Friday, 6 December 2013

Let Your Child Out

I find that the hectic pace of life seems to keep “my child” locked in his room.  Before you contact the police and report a case of child abuse let me clarify that statement.  When I speak of “my child” I’m not talking about one of my grown children, I’m talking about the little child that still resides in me.  And frankly sometimes it is a case of neglect more than abuse.

I often suspect that most of the couples I work with suffer from the same malady.  Many of them have not been on a literal date night in years.  More importantly many of them haven’t been spontaneous or silly since Ronald Reagan was President.  Humor is almost non-existent.  Not surprisingly their intimacy is more perfunctory than pleasurable, not to mention infrequent.

There are numerous studies that would indicate the importance of laughter, humor and allowing your “adult child” out to play.

There is a good chance that when you dated you had a lot more fun.  It might have been as unimaginative as getting two scoops of double chocolate chunk ice cream on a sugar cone or as silly as laying on the ground in the winter and making snow angels.  When was the last time you skipped?  Have you flown a kite lately or spontaneously packed a lunch and gone on a picnic?  Have you and your spouse gone on a scavenger hunt recently?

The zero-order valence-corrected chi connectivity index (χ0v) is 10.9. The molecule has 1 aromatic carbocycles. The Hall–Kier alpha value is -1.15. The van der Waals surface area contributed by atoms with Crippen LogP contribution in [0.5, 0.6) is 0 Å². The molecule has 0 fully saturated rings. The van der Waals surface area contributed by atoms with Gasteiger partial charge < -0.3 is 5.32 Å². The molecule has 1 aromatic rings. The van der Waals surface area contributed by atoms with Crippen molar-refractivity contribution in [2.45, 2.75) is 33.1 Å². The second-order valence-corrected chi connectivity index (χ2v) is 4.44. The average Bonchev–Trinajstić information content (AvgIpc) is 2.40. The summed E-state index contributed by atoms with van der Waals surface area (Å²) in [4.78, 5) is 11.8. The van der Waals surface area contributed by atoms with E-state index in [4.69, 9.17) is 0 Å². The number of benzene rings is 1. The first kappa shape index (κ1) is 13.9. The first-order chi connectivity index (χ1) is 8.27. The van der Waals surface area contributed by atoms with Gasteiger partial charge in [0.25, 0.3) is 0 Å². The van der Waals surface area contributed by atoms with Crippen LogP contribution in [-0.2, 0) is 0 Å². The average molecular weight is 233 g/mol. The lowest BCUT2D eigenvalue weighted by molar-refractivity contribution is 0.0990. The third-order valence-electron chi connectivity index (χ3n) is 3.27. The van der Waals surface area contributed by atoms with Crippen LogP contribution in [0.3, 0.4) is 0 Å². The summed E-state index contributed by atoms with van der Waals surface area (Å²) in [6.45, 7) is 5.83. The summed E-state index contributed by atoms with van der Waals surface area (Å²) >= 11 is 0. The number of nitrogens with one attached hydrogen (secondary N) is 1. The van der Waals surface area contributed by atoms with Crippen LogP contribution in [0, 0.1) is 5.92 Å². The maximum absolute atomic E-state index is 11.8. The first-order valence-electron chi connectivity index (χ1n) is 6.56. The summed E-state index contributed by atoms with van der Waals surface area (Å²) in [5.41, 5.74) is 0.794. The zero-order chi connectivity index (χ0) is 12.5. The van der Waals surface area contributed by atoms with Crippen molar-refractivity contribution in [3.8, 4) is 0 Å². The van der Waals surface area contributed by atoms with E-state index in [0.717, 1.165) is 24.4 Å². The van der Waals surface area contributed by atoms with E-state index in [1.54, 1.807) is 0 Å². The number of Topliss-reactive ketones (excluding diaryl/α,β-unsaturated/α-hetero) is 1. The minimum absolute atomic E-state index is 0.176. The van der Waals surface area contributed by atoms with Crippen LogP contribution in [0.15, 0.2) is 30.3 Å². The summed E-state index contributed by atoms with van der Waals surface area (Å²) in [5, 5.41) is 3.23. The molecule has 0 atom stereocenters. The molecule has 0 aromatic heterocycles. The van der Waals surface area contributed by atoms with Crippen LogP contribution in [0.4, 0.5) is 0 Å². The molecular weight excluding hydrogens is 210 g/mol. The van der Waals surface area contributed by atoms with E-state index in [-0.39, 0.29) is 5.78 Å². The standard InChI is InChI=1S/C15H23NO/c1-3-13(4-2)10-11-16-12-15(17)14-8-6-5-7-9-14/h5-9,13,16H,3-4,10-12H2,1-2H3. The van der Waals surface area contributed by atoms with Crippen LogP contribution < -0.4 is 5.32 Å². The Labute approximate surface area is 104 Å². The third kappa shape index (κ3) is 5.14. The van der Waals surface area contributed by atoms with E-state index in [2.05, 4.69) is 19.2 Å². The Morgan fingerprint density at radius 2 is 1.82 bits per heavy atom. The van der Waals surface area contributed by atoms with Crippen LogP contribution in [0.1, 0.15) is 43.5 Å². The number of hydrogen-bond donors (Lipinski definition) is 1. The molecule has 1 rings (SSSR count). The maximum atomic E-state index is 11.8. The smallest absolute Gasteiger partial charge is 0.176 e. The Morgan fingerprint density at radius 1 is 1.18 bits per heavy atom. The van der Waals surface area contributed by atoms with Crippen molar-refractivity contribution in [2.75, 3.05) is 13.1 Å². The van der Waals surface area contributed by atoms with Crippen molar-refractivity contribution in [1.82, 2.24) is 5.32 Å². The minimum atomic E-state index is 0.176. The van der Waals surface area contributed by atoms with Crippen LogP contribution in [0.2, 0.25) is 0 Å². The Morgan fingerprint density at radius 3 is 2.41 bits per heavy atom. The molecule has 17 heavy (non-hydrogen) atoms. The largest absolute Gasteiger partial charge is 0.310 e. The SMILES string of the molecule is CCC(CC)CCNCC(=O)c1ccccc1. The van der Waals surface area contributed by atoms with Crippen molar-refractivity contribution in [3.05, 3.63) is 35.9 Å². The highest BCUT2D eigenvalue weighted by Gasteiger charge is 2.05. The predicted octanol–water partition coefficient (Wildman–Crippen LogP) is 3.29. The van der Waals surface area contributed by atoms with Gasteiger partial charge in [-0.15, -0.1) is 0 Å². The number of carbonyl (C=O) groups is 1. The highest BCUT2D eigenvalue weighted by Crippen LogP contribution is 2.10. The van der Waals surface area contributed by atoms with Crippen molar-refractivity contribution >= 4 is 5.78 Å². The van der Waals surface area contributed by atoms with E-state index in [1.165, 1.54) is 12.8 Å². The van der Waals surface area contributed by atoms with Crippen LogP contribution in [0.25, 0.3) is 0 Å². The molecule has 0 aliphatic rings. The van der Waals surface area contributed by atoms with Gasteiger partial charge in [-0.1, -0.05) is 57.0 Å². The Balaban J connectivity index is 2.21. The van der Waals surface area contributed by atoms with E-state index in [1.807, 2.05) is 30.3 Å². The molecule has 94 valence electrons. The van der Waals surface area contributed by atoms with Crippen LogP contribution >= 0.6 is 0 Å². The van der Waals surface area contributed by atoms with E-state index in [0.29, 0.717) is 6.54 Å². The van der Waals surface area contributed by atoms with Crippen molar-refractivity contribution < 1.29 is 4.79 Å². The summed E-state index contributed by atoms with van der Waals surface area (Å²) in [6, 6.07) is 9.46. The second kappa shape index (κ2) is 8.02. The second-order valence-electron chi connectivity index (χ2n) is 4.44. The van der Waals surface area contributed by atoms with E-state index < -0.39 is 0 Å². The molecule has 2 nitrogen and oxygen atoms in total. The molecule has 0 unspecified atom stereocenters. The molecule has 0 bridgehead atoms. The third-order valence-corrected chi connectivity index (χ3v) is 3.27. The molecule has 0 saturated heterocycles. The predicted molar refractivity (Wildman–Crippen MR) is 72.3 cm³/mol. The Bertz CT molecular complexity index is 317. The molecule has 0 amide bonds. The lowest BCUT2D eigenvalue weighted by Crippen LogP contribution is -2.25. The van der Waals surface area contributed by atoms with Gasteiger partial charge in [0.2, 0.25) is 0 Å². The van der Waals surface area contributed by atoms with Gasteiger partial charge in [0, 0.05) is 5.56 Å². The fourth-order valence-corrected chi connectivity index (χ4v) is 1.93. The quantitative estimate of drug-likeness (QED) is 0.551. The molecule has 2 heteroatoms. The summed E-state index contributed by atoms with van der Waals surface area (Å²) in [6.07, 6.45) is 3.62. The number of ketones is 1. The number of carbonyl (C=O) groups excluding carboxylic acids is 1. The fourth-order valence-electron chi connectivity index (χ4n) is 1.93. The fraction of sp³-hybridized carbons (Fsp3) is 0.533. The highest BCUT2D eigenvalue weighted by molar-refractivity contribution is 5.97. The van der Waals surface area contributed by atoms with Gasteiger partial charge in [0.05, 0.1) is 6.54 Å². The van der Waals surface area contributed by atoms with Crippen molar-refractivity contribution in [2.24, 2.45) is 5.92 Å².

When was the last time you laughed so hard that tears rolled down your face?  Can you laugh at yourself?  Do you and your spouse have some “inside” jokes that only the two of you understand, that brings a smile to your face whenever they are triggered?

The frantic pace of life combined with the natural stressors of everyday life can suck the joy out of even the most optimistic of people.  Matthew 6:34 tells us “Therefore do not worry about tomorrow, for tomorrow will worry about its own things.  Sufficient for the day is its own trouble.”